At 21, I miscarried in my work bathroom during a busy shift. I Googled my symptoms and went back to the restaurant floor, working on autopilot until I left and called my mum in tears. I’d known I was pregnant for a week and hadn’t had a chance to tell anyone yet. And I didn’t tell anyone else — not until two years later when I tweeted about an episode in the second season of Fleabag. In it, Fleabag’s sister Claire miscarries a pregnancy and carries on as if nothing happened. Her reaction resonated with me, and my tweet resonated with a lot of other people, too. It got enough attention that I was interviewed by a newspaper and asked about it on the radio. If I’m honest, I didn’t feel right talking about my miscarriage — partly because I’d never wanted kids, and partly because I had only been seven weeks into my pregnancy and, since 85% of miscarriages happen in the first 12 weeks (the first trimester), it didn’t exactly feel like breaking news. But it was news to some people simply because nobody speaks about these things. We don’t talk about losing our pregnancies — let alone losing a pregnancy you didn’t plan, or the myriad of confusing feelings that come with that.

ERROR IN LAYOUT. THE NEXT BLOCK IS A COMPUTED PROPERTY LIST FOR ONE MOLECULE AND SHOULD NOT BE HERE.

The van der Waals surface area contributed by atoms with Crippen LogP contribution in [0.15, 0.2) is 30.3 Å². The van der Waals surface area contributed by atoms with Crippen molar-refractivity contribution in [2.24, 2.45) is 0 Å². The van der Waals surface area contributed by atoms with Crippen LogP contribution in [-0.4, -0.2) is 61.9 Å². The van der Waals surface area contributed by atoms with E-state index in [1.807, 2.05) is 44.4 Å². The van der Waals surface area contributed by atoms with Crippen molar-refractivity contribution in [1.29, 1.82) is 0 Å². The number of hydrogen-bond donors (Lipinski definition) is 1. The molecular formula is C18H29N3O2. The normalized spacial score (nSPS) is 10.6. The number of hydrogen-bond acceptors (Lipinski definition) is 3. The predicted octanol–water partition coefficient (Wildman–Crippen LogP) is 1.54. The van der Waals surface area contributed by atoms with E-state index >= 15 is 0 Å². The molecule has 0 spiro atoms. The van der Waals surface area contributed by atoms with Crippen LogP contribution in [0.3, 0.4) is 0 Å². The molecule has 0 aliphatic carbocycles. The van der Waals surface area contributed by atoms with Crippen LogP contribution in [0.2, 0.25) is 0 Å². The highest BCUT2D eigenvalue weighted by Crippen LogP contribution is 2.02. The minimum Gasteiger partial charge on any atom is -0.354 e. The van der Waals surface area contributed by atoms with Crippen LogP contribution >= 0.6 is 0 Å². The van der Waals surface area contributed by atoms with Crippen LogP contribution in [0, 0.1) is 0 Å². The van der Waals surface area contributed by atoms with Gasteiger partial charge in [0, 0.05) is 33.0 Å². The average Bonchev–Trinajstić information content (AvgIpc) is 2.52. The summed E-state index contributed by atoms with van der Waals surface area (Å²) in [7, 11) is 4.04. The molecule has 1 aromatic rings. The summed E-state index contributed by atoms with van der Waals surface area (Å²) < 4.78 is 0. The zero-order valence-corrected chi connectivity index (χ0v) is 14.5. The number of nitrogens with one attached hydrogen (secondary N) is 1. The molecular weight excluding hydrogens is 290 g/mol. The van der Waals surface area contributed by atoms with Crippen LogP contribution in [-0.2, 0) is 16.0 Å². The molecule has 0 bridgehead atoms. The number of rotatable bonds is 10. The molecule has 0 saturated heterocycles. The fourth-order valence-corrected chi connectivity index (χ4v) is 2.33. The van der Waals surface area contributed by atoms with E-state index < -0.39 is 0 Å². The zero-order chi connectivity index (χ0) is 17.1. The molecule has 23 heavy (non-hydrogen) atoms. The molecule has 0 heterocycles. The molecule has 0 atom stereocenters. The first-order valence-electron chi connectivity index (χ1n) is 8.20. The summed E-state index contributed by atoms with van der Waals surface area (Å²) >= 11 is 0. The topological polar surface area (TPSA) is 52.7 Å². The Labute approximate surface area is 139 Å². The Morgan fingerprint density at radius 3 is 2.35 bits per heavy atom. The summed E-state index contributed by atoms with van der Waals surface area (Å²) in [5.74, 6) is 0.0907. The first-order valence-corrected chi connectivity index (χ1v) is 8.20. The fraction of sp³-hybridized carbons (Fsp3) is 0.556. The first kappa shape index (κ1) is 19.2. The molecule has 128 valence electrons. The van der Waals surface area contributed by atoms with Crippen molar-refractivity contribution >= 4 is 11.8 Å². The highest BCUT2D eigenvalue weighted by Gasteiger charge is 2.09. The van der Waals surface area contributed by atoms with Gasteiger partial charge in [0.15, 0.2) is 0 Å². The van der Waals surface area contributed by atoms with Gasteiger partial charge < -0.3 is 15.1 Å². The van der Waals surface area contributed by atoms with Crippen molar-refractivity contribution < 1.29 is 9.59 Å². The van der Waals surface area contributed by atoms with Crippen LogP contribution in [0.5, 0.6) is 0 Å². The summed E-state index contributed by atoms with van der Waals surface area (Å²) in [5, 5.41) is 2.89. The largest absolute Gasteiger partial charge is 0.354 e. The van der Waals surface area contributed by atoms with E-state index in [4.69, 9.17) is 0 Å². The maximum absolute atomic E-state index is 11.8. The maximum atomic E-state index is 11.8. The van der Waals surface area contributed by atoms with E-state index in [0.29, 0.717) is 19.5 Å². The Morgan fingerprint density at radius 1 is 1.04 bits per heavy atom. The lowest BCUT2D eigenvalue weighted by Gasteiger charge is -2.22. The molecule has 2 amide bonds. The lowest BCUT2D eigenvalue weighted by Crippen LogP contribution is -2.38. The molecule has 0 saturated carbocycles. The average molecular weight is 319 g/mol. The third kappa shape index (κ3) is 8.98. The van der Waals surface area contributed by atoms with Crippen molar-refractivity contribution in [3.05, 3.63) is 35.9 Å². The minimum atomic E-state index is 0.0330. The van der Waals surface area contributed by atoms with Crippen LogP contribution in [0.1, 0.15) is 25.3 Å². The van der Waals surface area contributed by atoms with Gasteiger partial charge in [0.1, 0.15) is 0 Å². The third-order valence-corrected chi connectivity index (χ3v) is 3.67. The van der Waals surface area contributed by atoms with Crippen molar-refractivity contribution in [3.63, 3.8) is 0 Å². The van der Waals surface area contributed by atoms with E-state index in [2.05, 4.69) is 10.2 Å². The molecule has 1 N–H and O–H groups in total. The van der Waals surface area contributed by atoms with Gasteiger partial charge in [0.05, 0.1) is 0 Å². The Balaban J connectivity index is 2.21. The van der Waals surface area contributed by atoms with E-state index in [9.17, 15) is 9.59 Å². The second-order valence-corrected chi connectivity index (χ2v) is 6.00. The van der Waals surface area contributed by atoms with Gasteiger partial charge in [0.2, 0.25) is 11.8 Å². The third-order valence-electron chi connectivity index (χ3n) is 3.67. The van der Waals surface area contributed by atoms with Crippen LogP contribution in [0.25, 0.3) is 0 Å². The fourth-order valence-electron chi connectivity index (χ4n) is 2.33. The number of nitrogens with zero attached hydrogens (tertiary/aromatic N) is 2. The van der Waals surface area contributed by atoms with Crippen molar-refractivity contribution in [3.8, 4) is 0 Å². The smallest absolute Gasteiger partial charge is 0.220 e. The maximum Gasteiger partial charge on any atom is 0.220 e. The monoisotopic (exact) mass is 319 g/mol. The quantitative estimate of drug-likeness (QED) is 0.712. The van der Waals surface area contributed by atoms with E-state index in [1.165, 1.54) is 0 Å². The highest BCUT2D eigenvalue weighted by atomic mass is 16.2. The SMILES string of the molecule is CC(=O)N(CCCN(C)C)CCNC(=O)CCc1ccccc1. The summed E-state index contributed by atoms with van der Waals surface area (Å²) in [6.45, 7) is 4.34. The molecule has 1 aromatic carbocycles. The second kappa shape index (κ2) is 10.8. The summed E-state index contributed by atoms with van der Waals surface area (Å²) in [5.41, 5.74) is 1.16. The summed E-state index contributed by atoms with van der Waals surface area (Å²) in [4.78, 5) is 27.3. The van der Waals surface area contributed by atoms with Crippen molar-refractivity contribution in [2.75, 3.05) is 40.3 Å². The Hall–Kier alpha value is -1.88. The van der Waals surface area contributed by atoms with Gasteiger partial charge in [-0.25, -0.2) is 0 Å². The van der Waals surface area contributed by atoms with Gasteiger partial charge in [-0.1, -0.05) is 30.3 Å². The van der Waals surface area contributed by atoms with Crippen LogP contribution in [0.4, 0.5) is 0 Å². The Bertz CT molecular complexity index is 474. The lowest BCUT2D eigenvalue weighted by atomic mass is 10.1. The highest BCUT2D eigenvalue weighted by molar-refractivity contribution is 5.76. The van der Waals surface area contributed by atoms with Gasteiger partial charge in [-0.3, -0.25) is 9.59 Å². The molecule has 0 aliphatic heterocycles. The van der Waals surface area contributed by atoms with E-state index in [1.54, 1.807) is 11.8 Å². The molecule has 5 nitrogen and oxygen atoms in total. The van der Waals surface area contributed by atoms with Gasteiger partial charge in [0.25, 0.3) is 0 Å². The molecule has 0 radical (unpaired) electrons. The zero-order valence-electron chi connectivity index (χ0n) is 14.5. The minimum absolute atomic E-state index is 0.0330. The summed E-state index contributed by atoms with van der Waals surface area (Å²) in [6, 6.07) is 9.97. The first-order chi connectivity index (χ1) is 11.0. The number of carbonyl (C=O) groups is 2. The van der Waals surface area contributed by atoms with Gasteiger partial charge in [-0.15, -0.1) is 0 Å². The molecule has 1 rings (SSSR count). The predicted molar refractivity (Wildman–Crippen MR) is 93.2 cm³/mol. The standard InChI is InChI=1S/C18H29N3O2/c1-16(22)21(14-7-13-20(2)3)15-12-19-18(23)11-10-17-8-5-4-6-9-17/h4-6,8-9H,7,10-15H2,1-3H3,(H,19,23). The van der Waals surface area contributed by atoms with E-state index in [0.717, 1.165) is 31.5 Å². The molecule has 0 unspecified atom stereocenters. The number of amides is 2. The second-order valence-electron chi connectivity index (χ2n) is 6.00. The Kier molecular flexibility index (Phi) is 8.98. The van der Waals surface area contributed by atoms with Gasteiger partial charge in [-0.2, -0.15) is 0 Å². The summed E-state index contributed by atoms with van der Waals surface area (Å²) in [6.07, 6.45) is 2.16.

A little while later, I met someone who changed my mind on everything. I fell hard and fast for Chris, and felt a seismic shift in what I wanted my life to look like. Suddenly, I wanted to have a family — but perhaps not via pregnancy. We both voiced our worries about infertility and decided that, when the time came, we wouldn’t put ourselves through the pain of trying to conceive. Somewhere down the line, we’d adopt. It was an exciting alternative future plan that I’d never considered, one that helped me navigate the looming fear of pregnancy I’d developed over the years.
But even something that feels completely preventable can sneak up on you.